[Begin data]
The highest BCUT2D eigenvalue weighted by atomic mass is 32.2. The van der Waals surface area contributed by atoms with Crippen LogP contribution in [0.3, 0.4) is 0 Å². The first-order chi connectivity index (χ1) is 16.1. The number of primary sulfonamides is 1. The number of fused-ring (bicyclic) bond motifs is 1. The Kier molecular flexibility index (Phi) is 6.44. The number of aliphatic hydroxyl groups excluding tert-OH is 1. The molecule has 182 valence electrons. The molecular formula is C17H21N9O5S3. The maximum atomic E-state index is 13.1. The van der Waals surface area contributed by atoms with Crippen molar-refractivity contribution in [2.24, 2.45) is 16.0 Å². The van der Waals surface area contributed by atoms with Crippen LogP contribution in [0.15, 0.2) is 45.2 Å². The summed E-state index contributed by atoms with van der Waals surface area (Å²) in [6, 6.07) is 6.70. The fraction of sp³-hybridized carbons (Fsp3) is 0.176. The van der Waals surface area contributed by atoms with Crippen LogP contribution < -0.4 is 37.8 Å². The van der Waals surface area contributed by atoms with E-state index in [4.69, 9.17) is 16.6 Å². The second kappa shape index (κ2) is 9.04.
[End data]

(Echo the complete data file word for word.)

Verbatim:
The highest BCUT2D eigenvalue weighted by atomic mass is 32.2. The van der Waals surface area contributed by atoms with Crippen LogP contribution in [0.3, 0.4) is 0 Å². The first-order chi connectivity index (χ1) is 16.1. The number of primary sulfonamides is 1. The number of fused-ring (bicyclic) bond motifs is 1. The Kier molecular flexibility index (Phi) is 6.44. The number of aliphatic hydroxyl groups excluding tert-OH is 1. The molecule has 182 valence electrons. The molecular formula is C17H21N9O5S3. The maximum atomic E-state index is 13.1. The van der Waals surface area contributed by atoms with Crippen molar-refractivity contribution in [2.24, 2.45) is 16.0 Å². The van der Waals surface area contributed by atoms with Crippen LogP contribution in [0.15, 0.2) is 45.2 Å². The summed E-state index contributed by atoms with van der Waals surface area (Å²) in [6, 6.07) is 6.70. The fraction of sp³-hybridized carbons (Fsp3) is 0.176. The van der Waals surface area contributed by atoms with Crippen LogP contribution < -0.4 is 37.8 Å². The van der Waals surface area contributed by atoms with E-state index in [4.69, 9.17) is 16.6 Å². The second kappa shape index (κ2) is 9.04.